What is the future of Hotels?
From time to time we respond to questions about the future sent in via email by readers. We don’t have a lot of time for this, but when a question seems especially interesting we offer our thoughts. This question asks about the future of hotels.
Response by Glen Hiemstra, 2000
The future of hotels and lodging is quite bright, though as always subject to regional market swings. We can expect a very strong general growth in the number of travelers world-wide, the number of tourists world-wide, and the affluence of these travelers and tourists.
First, some evidence. Were we to un-invent almost all the technological advances that came in the 20th Century, such as television and computers and the Internet, and just invent fast jet airplane travel, we?d have a tremendous impact on the world. Travel by jet plane is only 40 years old, yet in 2000 more than a billion passenger trips will be taken. Both of the major airplane manufacturers, Boeing and Airbus, forecast a tripling of air traffic in the next twenty years.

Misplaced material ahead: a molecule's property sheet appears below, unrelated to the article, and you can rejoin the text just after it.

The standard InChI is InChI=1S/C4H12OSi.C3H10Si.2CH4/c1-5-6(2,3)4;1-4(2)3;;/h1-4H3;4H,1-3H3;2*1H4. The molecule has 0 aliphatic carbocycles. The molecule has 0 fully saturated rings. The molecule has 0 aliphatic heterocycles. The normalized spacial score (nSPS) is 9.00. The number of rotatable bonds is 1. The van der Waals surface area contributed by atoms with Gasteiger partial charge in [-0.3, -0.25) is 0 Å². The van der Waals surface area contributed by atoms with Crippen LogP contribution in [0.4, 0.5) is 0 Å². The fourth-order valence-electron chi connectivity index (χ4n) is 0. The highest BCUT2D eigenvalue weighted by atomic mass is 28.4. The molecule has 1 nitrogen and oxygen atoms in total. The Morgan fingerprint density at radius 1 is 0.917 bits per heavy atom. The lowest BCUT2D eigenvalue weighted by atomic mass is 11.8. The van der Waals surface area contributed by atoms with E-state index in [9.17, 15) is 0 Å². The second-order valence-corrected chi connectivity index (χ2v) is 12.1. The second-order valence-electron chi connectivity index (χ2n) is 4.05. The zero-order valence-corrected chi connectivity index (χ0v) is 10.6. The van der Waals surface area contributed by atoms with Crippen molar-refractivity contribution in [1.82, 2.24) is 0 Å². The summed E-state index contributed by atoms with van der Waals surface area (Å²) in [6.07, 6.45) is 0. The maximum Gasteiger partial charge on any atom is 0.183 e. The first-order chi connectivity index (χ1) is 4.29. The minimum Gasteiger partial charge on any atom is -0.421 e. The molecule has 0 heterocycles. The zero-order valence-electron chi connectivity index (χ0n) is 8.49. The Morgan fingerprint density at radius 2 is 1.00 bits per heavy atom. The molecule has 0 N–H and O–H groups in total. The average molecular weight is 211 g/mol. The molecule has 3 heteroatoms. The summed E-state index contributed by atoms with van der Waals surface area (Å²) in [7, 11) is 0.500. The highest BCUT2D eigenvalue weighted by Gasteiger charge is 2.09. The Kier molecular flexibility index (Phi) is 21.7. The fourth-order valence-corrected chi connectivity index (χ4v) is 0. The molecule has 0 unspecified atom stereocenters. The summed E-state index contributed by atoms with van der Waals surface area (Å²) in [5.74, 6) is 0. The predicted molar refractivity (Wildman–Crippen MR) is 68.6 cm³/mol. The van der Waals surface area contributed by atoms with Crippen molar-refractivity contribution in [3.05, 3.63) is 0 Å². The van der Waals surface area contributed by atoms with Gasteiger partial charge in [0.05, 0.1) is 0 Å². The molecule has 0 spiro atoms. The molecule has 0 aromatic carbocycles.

The World Tourism Organization forecasts similar growth in tourism.
What this means obviously is that hotels and lodging are going to be in great and growing demand.
What about the kinds of lodging? Two current trends seem likely to continue for the near term future. First is the growth of suites or multi-amenity hotels in the business travel corridors, so long as they can be priced similarly to standard hotel rooms. Such hotels especially emphasize office-like amenities. In the near term these must include high-speed Internet connections. Business travelers who are used to fast connections (T1 or T3, cable and DSL) at office and home, want and increasingly will need that in the hotel room.
The second trend is toward more resorts which are oriented around golf and/or the sea, and yet include family entertainment. The Grand Wailea on Maui continues to be a good example.
Whether this family emphasis will extend beyond 2010 is open to question, as the most affluent industrial countries see their populations at that time shift heavily toward increasing elder populations.
Undoubtedly the major question facing the industry in the longer term beyond 2010 will be how to adjust to a travel public that will increasingly be over 65 years in age.